Of all the planets in our Solar System, you’d have to agree that Saturn is the most immediately recognizable. With its iconic rings, you can pick Saturn out in an instant, but if NASA scientists are right, we might actually be watching the planet’s most eye-catching feature disappearing right in front of us.

In a new video, NASA Goddard explains that while we’ve always seen Saturn with its bold rings, the rings themselves are actually fairly young. Estimated to be less than 100 million years old, they’re a “new” feature of the planet, and they won’t be sticking around for long.

The rings are made up largely of frozen water, and they’re actively dumping incredible amounts of ice onto the planet constantly. A recent paper suggests that a whopping 22,000 pounds of material falls from the rings every single second, and over time that rain will bleed the rings completely dry.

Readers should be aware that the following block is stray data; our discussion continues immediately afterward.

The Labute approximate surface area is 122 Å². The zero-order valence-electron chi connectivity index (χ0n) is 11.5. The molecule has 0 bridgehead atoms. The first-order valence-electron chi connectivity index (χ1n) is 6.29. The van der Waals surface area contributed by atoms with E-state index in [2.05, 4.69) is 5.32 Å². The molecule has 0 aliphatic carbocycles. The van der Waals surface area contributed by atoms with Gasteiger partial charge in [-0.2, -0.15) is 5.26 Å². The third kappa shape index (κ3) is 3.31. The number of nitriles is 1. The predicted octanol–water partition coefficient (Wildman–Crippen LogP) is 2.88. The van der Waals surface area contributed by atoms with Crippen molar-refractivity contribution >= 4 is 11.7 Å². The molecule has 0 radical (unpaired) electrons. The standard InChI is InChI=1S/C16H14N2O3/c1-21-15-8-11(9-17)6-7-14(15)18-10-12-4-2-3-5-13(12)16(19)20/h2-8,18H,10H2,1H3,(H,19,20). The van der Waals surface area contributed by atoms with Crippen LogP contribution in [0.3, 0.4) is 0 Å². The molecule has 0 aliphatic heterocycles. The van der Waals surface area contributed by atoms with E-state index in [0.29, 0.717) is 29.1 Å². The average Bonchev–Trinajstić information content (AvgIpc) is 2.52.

The particles that make up the rings are being bombarded by radiation from the Sun and, as the video explains, clouds of plasma from impacts of space rocks. It’s those interactions that cause the material be caught up in the planet’s magnetic field and subsequently pulled down towards the planet by gravity.

NASA’s estimates of the amount of material present in the rings, combined with data on how much of it is falling, points to the rings being completely gone within 300 million years. A timeline like that means that none of us will actually be around to see Saturn in its future ring-less state, but that’s beside the point. The fact is that Saturn is rapidly heading towards another ring-free phase of its life, and that’s pretty wild.